I still use that old Presto, though my newer Fargo has the advantage of being stainless steel which I can use on my induction burner, and being 6 qt. Still I miss the reassuring hiss of the jiggling weight. Being attuned to this, it is easy to judge the status of the cooker from else where in the house.

                                      1. re: paulj

                                        I have a Presto from the 70s, and it has never had the slightest incident ,including "exploding". I never fill it much more than halfway though, and it has a rubber button that can pop out if pressure gets too high. That being said, it was given me by my MIL with a funny story about Aunt Sophie that involved food ending up on the ceiling. Her pressure cooker (maybe the 40s or 50s) didn't have the safety valve I guess.

                                        1. re: coll

                                          Food on the ceiling might have come from the safety vale. If that pops under pressure, it could send a stream of food skyward. Supposedly an advantage of European models like the Fagor is that the 'safety valve' consists of a gap in the lid rim, which allows the main gasket to bulge out. With that any escaping steam is sent off to the side, rather than up.

                                          I've never been around a Presto when that rubber plug blew out. I have had steam and condensation escape from the rim of my Fagor.

                                          1. re: paulj

                                            MIL famously (in her family) exploded potatoes which ended up on the ceiling. However, she opened the cooker before it cooled. You can't do that with newer cookers. They will not open unless the pressure has come down.

                                            1. re: sueatmo

                                              Even with the lid interlock on the Presto, I always remove the weight before opening the lid. Same goes for my small Hawkins, which has a very different style of lid.

                                              1. re: paulj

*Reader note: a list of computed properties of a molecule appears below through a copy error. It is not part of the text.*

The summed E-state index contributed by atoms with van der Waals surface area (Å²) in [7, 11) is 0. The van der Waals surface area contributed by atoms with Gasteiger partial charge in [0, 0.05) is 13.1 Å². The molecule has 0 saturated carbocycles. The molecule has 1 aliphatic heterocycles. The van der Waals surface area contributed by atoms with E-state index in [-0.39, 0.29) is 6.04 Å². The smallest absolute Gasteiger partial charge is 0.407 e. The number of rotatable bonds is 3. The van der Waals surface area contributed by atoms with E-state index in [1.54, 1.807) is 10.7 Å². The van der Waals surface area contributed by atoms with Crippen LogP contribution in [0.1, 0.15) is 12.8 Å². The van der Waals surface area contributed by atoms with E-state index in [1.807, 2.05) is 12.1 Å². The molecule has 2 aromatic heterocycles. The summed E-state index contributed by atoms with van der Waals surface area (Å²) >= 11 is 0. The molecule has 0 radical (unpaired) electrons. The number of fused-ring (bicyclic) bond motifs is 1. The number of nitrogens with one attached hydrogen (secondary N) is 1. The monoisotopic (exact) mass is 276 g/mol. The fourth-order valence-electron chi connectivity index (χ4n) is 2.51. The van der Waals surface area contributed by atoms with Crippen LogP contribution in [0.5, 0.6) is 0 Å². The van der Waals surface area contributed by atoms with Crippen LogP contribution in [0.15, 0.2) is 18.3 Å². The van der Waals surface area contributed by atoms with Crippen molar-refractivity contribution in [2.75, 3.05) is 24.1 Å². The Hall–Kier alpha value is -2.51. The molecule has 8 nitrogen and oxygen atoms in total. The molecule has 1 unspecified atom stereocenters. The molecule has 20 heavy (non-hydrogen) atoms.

I did indeed get chicken stock all over the ceiling once, when the safety plug blew out. They need to be replaced if you can see moisture around the plug when you are using it. . Mine has a metal plug, but some are rubber. I think mine is a Presto, from the early 80's.

                                    2. Took my pressure cooker to the hardware store to get a new gasket. They only had gaskets for
                                      a Mirrow and a presto. She said they were the only kind they could get.

                                      3 Replies
                                      1. re: paul balbin

                                        I'm not surprised. US hardware stores will carry parts for the most popular US brands, if any at all. In my experience 'farm and fleet' hardware stores are more likely to have these than urban ones.

                                        Last time I got replacement gaskets for my Presto, I ordered them online, with substantial shipping charges. For European models, online is about the only option (unless some fancy kitchen store has them).

                                        Replacement gaskets is a reason not to go with an obscure brand, even if the initial price is great.

                                        1. re: paulj

                                          Kuhn Rikon gaskets are pricey (~$15) and shipping is expensive too.

                                        2. re: paul balbin

                                          http://www.bedbathandbeyond.com/produ...

                                          You didn't specify what sort of PC you have, but here is a source for Fagor gaskets.